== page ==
Kauai faces service cuts amid budget crunch
LIHUE, Kauai — Kauai County councilors are considering tax increases and service cuts to cope with a projected $8.9 million budget shortfall.
County officials had hoped for a larger share of the transient accommodation tax the state levies on hotel rooms. State lawmakers raised the cap on the counties’ portion of those revenues, from $93 million to $103 million.
The state’s four counties had sought a return to the 44.8 percent share they used to receive. Their haul would have been $165 million in fiscal 2013 under that model.
The Garden Island newspaper reports that Kauai’s share of the transient taxes will rise by $1.4 million. The county had hoped for about $8.6 million more than that.
Kauai’s budget shortfall owes mostly to collective bargaining raises for county employees approved last year.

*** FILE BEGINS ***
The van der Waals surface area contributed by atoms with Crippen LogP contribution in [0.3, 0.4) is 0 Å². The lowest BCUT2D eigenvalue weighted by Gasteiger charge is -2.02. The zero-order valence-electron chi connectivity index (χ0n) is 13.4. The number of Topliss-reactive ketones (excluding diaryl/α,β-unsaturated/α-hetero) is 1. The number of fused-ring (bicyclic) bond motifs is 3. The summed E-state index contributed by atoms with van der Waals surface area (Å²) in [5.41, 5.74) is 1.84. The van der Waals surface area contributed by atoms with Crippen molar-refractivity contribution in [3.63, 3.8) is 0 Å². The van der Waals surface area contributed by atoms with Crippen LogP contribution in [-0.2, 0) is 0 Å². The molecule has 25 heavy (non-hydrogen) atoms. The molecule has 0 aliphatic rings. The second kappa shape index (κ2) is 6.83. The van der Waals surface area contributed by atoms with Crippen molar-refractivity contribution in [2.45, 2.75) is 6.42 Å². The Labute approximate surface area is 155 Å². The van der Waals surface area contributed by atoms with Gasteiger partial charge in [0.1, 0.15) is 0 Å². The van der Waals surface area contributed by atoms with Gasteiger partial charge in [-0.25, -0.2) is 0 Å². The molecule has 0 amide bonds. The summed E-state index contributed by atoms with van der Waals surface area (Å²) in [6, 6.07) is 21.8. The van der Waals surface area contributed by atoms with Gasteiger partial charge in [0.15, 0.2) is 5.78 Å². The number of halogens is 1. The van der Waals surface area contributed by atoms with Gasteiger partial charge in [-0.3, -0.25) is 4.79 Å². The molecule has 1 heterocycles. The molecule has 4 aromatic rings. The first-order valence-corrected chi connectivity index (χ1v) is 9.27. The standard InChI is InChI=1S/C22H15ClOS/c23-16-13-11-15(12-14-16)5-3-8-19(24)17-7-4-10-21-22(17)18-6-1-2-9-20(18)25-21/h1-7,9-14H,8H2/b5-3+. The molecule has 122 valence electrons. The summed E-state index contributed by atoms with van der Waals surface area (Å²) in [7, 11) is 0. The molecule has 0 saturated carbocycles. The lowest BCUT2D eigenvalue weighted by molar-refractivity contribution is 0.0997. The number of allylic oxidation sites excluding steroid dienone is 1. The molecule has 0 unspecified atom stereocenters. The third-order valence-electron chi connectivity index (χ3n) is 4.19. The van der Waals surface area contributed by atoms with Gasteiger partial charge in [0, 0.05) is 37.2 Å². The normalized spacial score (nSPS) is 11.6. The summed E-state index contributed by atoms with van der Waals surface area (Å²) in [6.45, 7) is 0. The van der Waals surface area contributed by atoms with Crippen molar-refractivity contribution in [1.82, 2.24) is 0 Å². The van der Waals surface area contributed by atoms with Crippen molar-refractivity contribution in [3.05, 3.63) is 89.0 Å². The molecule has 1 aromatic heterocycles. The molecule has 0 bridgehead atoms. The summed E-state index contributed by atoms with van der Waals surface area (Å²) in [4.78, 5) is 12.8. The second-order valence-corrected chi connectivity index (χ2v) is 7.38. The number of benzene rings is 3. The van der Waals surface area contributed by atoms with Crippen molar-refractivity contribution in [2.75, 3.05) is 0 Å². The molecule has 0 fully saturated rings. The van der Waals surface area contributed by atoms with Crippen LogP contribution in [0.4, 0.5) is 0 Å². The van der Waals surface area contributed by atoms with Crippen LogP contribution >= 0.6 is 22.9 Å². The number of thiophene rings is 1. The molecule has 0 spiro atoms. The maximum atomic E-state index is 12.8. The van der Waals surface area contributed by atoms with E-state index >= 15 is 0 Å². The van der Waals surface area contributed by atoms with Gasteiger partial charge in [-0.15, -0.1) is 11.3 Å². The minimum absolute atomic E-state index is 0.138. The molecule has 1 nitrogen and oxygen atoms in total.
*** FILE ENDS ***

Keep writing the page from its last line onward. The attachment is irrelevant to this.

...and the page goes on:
“Many alternate scenarios are being considered,” Kauai Mayor Bernard Carvalho said. “We must meet our obligations and balance our budget, and are trying to do so without further burdening our taxpayers or sacrificing critical services.”
Officials contend that the counties bear the brunt of providing services for visitors. In Kauai, an island of about 70,000 residents that receives more than 18,000 visitors daily, that strain is significant.
“We may have to look at freezing any public services going forward, which may include housing expansion, additional bus increases, lifeguarding shifts, and of course, the increase in cost as it deals with solid waste,” Kauai County Council Chairman Jay Furfaro told the paper. “We have already, in this budget cycle, planned on some property tax increases. Solid waste tipping fees and motor vehicle weight tax are still being considered but our revenue sources are about exhausted.”
To cope with the shortfall, the county may reduce its contribution to employees’ health plans from 100 percent to 73 percent.
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